- Public Education - West Nile virus prevention begins with a strong public education program. Community officials must educate the public on how to reduce the chance of mosquito bites through the elimination of breeding habitats and the proper use of repellents (see above).
- Surveillance - Tracking larval and adult mosquito populations, species types, breeding locations and virus outbreaks is an essential part of any mosquito management program. Knowing when and where the virus is likely strike allows for precise, targeted control techniques.
- Habitat Modification - As on personal property, community land should be cleared of all standing water that could serve as potential breeding habitat (see above).
- Larviciding - Because not all breeding sites can be eliminated, it is a good idea to use larvicides, particularly products containing B.t.i. (Bacillus thuringiensis var. israelensis), in places such as storm drains and sewer treatment plants. B.t.i. is proven to be effective and is virtually non-toxic to humans. Methoprene (Altosid) is an endocrine disruptor, has been linked to wildlife deformities and should not be used. Aside from traditional larvicides, biological controls, like mosquito-feeding fish of the Gambia genus, have been used nationwide with great success. To avoid ecological problems, these fish should only be used in enclosed bodies of water.
Communities have a duty to warn the public about the dangers of pesticides, while providing information on ways to minimize exposure to dangerous pesticides. Communities should embrace and utilize the following guidelines:
- Notify public at least 72 hours in advance. Utilize the media and/or send notices to every household, school, hospital, and business in the community to tell them when the spraying will occur so they will have ample time to protect themselves. Alert the public that pesticides are not safe.
- Provide public with precautionary measures. Everyone should receive guidelines on how to reduce exposure to pesticides.
- Monitor public for adverse health effects. Set up a hotline for receiving reports, collecting hospital records, and requiring physician reporting of incidents.
- Monitor pesticide levels in the environment. Use wipe tests of outdoor and indoor surfaces, check air conditioner filters, evaluate water samples, and conduct soil and food residue tests from gardens and farms.
- Advise hospitals and schools. Also notify other buildings with especially vulnerable populations to take extra precautionary measures to prevent pesticides from entering buildings.
Communities should notify the public of ways to "Protect Yourself from Pesticide Exposure!"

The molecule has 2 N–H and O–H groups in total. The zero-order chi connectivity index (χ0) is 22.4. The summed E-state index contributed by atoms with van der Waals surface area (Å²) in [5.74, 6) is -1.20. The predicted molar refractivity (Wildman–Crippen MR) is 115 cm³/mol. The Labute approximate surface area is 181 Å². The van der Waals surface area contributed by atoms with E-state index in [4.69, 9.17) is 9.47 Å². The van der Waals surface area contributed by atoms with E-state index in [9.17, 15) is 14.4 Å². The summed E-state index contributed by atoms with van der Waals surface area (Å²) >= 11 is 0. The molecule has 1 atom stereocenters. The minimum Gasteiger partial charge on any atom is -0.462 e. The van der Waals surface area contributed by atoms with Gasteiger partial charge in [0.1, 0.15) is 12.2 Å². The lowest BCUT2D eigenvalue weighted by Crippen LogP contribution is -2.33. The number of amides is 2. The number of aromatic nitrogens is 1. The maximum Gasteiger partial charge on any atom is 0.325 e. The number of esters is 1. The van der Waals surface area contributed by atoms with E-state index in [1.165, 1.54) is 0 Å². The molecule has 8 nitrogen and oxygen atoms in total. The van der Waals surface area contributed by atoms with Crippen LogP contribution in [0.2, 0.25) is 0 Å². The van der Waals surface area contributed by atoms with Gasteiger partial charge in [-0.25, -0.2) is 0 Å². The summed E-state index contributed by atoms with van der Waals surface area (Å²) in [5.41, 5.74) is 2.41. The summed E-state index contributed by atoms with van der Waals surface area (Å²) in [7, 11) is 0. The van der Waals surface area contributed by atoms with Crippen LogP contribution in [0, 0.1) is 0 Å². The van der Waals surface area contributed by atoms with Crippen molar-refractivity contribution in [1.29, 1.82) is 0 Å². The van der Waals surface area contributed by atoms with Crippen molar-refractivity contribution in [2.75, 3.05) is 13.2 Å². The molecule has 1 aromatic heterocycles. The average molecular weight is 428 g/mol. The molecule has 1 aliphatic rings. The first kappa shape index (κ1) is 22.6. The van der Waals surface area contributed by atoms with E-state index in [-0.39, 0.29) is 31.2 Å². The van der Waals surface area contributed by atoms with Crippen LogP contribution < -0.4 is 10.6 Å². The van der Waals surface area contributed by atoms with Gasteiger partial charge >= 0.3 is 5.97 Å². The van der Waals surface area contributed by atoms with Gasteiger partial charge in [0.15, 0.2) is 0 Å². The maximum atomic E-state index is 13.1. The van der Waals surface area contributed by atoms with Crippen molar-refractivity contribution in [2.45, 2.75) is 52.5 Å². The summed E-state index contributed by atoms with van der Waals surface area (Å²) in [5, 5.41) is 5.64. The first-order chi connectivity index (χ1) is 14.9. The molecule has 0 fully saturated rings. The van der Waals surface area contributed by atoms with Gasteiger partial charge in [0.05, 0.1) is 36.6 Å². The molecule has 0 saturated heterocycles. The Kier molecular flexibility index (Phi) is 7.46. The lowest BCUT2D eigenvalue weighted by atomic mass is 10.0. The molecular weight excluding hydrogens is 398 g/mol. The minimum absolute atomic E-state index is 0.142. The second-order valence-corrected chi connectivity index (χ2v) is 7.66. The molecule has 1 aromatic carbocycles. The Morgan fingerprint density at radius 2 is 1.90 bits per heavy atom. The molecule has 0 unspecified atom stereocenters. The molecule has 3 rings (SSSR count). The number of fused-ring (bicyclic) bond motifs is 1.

Leave the area (Infants,
children, pregnant women, the elderly, and individuals with compromised
immune systems should take extra care to avoid pesticide exposure.)
- Close the windows
- Turn off air intake
on air conditioners
- Take toys and lawn
- Remove shoes before
entering homes to avoid tracking in residues
- Cover swimming
- Do not let children play near or behind truck-mounted applicators
The critical point that continues to be lost on city officials in the management of West Nile Virus is that pesticides are poisons. Because they are poisons, officials are charged with ensuring that laws, specifically intended to protect the public and the environment, are not violated.
We understand that people are concerned about the West Nile Virus. We also know that people are concerned about the widescale spraying of pesticides and the associated public health and environmental hazards. It makes no sense to spray for adult mosquitoes if the spray program does not offer adequate controls and the use of the pesticides presents a greater risk than the target disease.
Mosquito Life Cycle
In the United States, West Nile Virus (WNV) is primarily associated with the Culex mosquitoes. Within this genus, three species, namely C. pipiens, C. restuans, and C. salinarius make up the majority of those mosquitoes found to be infected with WNV. Only female mosquitoes take blood meals, the male's only purpose is to provide sperm and they usually die one or two days after emerging as adults. In contrast, the adult females may live 2-4 weeks or more, depending on climate, species, predation, and a host of other factors.
All mosquitoes go through a complicated life cycle called "complete metamorphosis." Complete metamorphosis involves four distinct stages - egg, larva, pupa, and adult. The length of time that each stage lasts depends on a number of variables with temperature having the greatest impact.
Eggs are laid in "rafts" on standing bodies of water. The eggs require one to two days in water before hatching into 1st instar larvae.
Larvae, or wigglers, develop as four instars. They molt three times during ten to twelve days before pupating.
Pupae, or tumblers, metamorphose over one to two days into adults.
Adults emerge from their pupal cases approximately twelve to sixteen days after being laid as eggs by their mother.
After mating, the female requires a blood meal in order to produce over 250 eggs. It takes her three to four days to digest the blood and produce the eggs. Females transmit diseases when they live long enough to spread infection from the first blood meal victim to the second blood meal victim. Only a very small percentage of females live this long. Culex mosquitoes are generally weak fliers and do not move far from their larval habitat, although they have been known to fly up to two miles.